Food Allergy Clinical Practice Guidelines help clinicians and patients make appropriate decisions about health care.
See recommendations for giving the seasonal flu shot to people with egg allergy during the 2011-2012 flu season.
Your healthcare professional will begin by taking a detailed medical history to find out if your symptoms are caused by an allergy to specific foods, food intolerance, or other health problems.
A detailed history is the most valuable tool used for diagnosing food allergy. Your healthcare professional will ask you several questions, including the following:
back to top
Sometimes your healthcare professional cannot make a diagnosis based only on your history. You may be asked to keep a diet diary containing details about the foods you eat and whether you have a reaction. Based on the diary record, you and your healthcare professional may be able to identify a consistent pattern in your reactions.
The next step some healthcare professionals use is a limited elimination diet, in which the food that is suspected of causing an allergic reaction is removed from your diet to see whether that stops your allergic reactions. For example, if you suspect you are allergic to egg, your healthcare professional will instruct you to eliminate egg from your diet. The limited elimination diet is done under the direction of your healthcare professional.
If your history, diet diary, or elimination diet suggests a specific food allergy is likely, then your healthcare professional will use the skin prick test to confirm the diagnosis.
With a skin prick test, your healthcare professional uses a needle to place a tiny amount of food extract just below the surface of the skin on your lower arm or back. If you are allergic, there will be swelling or redness at the test site. This is a positive result. It means that there are immunoglobulin E (IgE) molecules on the skin’s mast cells that are specific to the food being tested.
The skin prick test is simple and relatively safe, and results are ready in minutes.
You can have a positive skin test to a food, however, without having an allergic reaction to that food. A healthcare professional often makes a diagnosis of food allergy when someone has both a positive skin test to a specific food and a history of reactions that suggests an allergy to the same food.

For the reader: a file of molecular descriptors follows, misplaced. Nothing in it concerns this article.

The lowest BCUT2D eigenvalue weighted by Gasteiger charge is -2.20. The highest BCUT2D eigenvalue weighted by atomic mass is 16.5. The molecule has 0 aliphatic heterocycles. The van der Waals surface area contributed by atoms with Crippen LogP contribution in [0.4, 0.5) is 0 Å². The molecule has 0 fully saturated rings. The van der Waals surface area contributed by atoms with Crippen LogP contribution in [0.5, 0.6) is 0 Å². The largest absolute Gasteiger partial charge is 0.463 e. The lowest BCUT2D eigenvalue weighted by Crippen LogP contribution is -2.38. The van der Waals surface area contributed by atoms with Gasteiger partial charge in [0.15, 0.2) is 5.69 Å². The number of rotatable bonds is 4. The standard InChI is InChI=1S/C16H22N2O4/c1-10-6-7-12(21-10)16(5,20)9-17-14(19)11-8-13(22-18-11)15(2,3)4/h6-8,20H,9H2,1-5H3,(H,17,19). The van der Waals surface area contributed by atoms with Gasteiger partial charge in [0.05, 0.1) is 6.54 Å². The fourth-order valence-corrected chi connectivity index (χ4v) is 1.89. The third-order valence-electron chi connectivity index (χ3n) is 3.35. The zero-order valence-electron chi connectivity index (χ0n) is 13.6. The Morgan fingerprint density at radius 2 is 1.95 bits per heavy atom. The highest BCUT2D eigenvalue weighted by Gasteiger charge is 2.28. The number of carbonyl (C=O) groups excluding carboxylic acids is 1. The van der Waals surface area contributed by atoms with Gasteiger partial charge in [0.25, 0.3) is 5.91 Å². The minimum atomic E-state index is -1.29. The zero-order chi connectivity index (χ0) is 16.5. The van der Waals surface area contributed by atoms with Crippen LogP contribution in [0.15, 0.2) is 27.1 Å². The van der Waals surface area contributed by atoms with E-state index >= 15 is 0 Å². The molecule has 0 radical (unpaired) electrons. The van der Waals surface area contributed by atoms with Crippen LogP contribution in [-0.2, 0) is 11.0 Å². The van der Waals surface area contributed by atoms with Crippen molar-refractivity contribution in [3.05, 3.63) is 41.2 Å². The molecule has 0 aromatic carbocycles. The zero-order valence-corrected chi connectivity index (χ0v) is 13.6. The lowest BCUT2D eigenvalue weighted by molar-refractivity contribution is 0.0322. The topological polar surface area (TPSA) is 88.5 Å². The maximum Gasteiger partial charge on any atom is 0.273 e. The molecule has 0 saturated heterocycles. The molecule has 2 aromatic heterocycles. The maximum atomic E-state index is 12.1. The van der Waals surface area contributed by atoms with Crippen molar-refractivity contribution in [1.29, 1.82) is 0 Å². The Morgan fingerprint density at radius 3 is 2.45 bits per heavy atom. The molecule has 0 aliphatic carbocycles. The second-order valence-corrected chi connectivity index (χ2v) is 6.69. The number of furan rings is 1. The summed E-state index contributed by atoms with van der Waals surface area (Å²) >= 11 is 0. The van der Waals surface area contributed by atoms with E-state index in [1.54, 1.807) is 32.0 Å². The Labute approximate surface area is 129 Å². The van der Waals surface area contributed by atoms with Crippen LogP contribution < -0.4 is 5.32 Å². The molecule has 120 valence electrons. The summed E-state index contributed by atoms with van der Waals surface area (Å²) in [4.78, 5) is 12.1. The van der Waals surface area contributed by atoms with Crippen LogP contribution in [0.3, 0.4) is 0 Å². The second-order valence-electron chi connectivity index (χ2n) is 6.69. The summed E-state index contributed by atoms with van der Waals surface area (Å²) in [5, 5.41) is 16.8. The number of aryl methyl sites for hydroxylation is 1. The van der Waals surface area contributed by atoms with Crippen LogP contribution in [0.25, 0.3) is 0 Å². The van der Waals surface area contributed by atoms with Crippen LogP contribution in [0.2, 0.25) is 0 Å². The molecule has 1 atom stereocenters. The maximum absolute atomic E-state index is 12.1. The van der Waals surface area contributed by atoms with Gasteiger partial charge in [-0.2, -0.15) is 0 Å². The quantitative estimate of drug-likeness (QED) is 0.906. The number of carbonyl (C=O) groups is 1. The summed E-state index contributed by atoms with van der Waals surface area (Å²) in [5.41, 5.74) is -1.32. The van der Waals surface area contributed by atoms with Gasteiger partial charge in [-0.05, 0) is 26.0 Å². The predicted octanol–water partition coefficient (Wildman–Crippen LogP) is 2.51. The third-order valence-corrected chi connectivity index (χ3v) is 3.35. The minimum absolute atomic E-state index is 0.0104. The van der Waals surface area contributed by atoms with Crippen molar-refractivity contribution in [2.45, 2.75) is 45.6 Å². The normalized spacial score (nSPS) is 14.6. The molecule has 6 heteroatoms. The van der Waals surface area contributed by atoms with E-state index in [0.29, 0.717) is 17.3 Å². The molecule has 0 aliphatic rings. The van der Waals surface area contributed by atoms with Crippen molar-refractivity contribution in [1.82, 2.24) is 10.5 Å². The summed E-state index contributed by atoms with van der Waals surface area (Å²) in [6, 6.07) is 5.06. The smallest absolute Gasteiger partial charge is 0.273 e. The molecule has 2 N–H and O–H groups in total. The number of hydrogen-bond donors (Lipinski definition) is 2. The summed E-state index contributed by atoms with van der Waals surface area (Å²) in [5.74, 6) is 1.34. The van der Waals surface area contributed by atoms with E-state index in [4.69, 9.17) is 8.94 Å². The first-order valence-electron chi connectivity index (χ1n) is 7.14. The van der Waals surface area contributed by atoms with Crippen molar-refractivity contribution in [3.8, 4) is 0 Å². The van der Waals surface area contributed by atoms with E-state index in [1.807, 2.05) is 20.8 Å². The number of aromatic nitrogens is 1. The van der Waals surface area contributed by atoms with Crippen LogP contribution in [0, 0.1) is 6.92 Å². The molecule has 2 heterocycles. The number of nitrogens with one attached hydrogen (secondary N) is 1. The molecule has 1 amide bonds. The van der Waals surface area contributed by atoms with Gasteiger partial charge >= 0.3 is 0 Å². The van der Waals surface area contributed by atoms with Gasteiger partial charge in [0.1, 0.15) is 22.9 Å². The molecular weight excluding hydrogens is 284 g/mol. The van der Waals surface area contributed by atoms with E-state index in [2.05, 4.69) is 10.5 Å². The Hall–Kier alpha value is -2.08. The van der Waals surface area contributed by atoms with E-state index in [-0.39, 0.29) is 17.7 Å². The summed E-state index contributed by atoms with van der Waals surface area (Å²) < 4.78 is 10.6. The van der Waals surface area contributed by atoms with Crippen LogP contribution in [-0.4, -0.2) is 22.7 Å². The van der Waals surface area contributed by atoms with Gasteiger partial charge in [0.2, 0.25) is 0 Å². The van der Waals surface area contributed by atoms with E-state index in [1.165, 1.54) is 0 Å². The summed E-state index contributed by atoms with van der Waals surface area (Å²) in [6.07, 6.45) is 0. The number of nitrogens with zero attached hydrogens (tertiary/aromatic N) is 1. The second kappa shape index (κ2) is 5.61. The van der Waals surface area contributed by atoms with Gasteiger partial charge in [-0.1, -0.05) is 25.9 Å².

Instead of the skin prick test, your healthcare professional can take a blood sample to measure the levels of food-specific IgE antibodies.
As with skin testing, positive blood tests do not necessarily mean that you have a food allergy. Your healthcare professionals must combine these test results with information about your history of reactions to food to make an accurate diagnosis of food allergy.
Because oral food challenges can cause a severe allergic reaction, they should always be conducted by a healthcare professional who has experience performing them.
An oral food challenge is the final method healthcare professionals use to diagnose food allergy. This method includes the following steps:
To prevent bias, oral food challenges are often double blinded. In a true double-blind challenge, neither you nor your healthcare professional knows whether the substance you eat contains the likely allergen. Another medical professional has made up the individual doses. In a single-blind challenge, your healthcare professional knows what you are eating but you do not.
A reaction only to suspected foods and not to the other foods tested confirms the diagnosis of a food allergy.
Last Updated February 29, 2012